Insitu donates ScanEagle to WAAAM

Institu’s Esina Alic speaks Saturday at WAAAM next to the donated ScanEagle.

Photo by Kirby Neumann-Rea
Institu’s Esina Alic speaks Saturday at WAAAM next to the donated ScanEagle.



Calling it “an incredible moment for our company and this community,” Insitu CEO Esina Alic dedicated a 2004 ScanEagle model unmanned aircraft to Western Antique Aeroplane and Automobile Museum on Saturday.

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Connor Bowen,  9, Lyle, brings a snub-nose paper airplane of his own making. He was with his mother, Christina, and father, Keith, an Insitu engineer who has worked on ScanEagle since 2007.

“We dedicate this craft to this wonderful, wonderful museum,” Alic said during a short ceremony that was part of the annual WAAAM Fly-In. The four-foot-wide ScanEagle will be on permanent display at WAAAM along with hundreds of other museum-owned or loaned aviation and automotive items spanning the last 100 or so years.

She cited the following historical significance of the ScanEagle:

The first UAV approved by the Federal Aviation Administration fly in national airspace system in 2013.

The first to fly across the Atlantic Ocean.

“This aircraft was first used in (military) theater with Marine Corps, and in 2007 was the first unmanned aircraft deployed aboard a U.S. Navy destroyer,” she said.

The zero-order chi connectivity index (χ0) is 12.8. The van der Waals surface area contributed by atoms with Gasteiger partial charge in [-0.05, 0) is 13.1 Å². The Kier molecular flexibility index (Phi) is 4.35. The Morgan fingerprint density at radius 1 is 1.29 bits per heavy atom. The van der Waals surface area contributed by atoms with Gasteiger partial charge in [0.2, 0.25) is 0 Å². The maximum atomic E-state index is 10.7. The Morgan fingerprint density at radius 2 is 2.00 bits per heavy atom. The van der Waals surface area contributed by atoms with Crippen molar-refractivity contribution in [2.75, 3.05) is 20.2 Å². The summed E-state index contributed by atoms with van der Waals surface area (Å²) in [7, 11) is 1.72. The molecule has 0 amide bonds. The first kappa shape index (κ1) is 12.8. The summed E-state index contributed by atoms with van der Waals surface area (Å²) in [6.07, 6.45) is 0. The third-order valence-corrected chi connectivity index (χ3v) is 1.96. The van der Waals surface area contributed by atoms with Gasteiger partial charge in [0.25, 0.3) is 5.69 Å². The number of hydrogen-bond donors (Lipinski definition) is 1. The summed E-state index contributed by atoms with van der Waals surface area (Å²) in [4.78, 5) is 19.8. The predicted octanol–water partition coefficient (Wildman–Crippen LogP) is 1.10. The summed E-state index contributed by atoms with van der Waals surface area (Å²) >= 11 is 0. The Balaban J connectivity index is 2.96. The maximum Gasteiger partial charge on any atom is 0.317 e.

“It all happened here in the Gorge. You need to be very proud that this is such a hub of innovation, and as it continues, it’s very special to see this aircraft in this museum so close to where it is manufactured, in Bingen, Wash.

“We are very, very happy about it and proud to be part of local community history and continue to hope for many successes for our community.

Previous museum donations from Institu

*2011 Canada Aviation and Space Museum, Ottawa, Ontario

*2012 Seattle Museum of Flight (ScanEagle that supported the Capt. Phillips rescue)

*2013 National Museum of the Marine Corps, Triangle, Va.

*2016 Smithsonian National Air and Space Museum, Washington, D.C.

*2017 Intrepid Sea, Air and Space Museum, New York, N.Y.

*2018 National Naval Aviation Museum, Pensacola, Fla.

“We thank the Gorge to continue to support us and our suppliers, who are also local to the Gorge, as we continue to innovate in this ever-changing industry,” Alic said, adding that ScanEagles have logged 1.2 million hours.

It is the seventh museum to receive an Insitu donation of this type. Others include National Air and Space Museum and Seattle Museum of Flight — where the ScanEagle used to rescue Capt. Philips from Somalian pirates is on display, an episode depicted in a feature film starring Tom Hanks.

The craft are currently deployed in firefighting efforts in southern Oregon and northern California, with 300 hours logged. Last year, ScanEagles were flown over Eagle Creek to protect homes and businesses in the Gorge. Recently aboard the U.S. Coast Guard cutter Stratton, it assisted in four interdictions helping crew seize more than 3,600 pounds of illicit cargo, she said.

“This small but mighty aircraft helps keep our borders safe,” she said.

Alic noted that Insitu has grown from two founders, Dr. Andy Von Flotow and Dr. Tad McGeer in 1994, to 1,600 employees worldwide, serving clients in 46 countries.



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